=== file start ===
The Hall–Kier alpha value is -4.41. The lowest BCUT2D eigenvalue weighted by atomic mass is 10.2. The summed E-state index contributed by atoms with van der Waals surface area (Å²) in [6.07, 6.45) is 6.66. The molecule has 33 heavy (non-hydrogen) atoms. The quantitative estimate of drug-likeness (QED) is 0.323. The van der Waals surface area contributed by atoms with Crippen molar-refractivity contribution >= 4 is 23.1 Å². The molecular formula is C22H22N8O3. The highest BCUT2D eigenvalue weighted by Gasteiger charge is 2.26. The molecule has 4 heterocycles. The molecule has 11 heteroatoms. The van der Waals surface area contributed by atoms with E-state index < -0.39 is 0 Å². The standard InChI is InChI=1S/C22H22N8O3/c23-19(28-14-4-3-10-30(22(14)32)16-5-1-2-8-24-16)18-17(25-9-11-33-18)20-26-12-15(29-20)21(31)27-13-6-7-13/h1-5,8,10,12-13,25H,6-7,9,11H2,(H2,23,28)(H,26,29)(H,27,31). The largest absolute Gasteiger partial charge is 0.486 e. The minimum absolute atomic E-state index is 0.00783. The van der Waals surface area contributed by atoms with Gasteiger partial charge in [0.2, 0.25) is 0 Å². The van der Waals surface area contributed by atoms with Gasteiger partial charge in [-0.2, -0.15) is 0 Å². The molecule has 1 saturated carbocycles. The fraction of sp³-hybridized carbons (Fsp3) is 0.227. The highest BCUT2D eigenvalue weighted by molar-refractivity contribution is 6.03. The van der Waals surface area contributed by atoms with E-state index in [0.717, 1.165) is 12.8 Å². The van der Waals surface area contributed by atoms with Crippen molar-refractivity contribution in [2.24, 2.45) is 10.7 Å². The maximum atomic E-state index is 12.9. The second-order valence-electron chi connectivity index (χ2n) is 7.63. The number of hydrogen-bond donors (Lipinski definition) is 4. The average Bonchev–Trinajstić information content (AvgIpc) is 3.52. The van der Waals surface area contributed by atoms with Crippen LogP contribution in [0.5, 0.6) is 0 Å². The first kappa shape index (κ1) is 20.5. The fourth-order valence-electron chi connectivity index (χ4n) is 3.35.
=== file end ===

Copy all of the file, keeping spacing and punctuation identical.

The Hall–Kier alpha value is -4.41. The lowest BCUT2D eigenvalue weighted by atomic mass is 10.2. The summed E-state index contributed by atoms with van der Waals surface area (Å²) in [6.07, 6.45) is 6.66. The molecule has 33 heavy (non-hydrogen) atoms. The quantitative estimate of drug-likeness (QED) is 0.323. The van der Waals surface area contributed by atoms with Crippen molar-refractivity contribution >= 4 is 23.1 Å². The molecular formula is C22H22N8O3. The highest BCUT2D eigenvalue weighted by Gasteiger charge is 2.26. The molecule has 4 heterocycles. The molecule has 11 heteroatoms. The van der Waals surface area contributed by atoms with E-state index < -0.39 is 0 Å². The standard InChI is InChI=1S/C22H22N8O3/c23-19(28-14-4-3-10-30(22(14)32)16-5-1-2-8-24-16)18-17(25-9-11-33-18)20-26-12-15(29-20)21(31)27-13-6-7-13/h1-5,8,10,12-13,25H,6-7,9,11H2,(H2,23,28)(H,26,29)(H,27,31). The largest absolute Gasteiger partial charge is 0.486 e. The minimum absolute atomic E-state index is 0.00783. The van der Waals surface area contributed by atoms with Gasteiger partial charge in [0.2, 0.25) is 0 Å². The van der Waals surface area contributed by atoms with Gasteiger partial charge in [-0.2, -0.15) is 0 Å². The molecule has 1 saturated carbocycles. The fraction of sp³-hybridized carbons (Fsp3) is 0.227. The highest BCUT2D eigenvalue weighted by molar-refractivity contribution is 6.03. The van der Waals surface area contributed by atoms with E-state index in [0.717, 1.165) is 12.8 Å². The van der Waals surface area contributed by atoms with Crippen molar-refractivity contribution in [2.24, 2.45) is 10.7 Å². The maximum atomic E-state index is 12.9. The second-order valence-electron chi connectivity index (χ2n) is 7.63. The number of hydrogen-bond donors (Lipinski definition) is 4. The average Bonchev–Trinajstić information content (AvgIpc) is 3.52. The van der Waals surface area contributed by atoms with Crippen LogP contribution in [0.5, 0.6) is 0 Å². The first kappa shape index (κ1) is 20.5. The fourth-order valence-electron chi connectivity index (χ4n) is 3.35.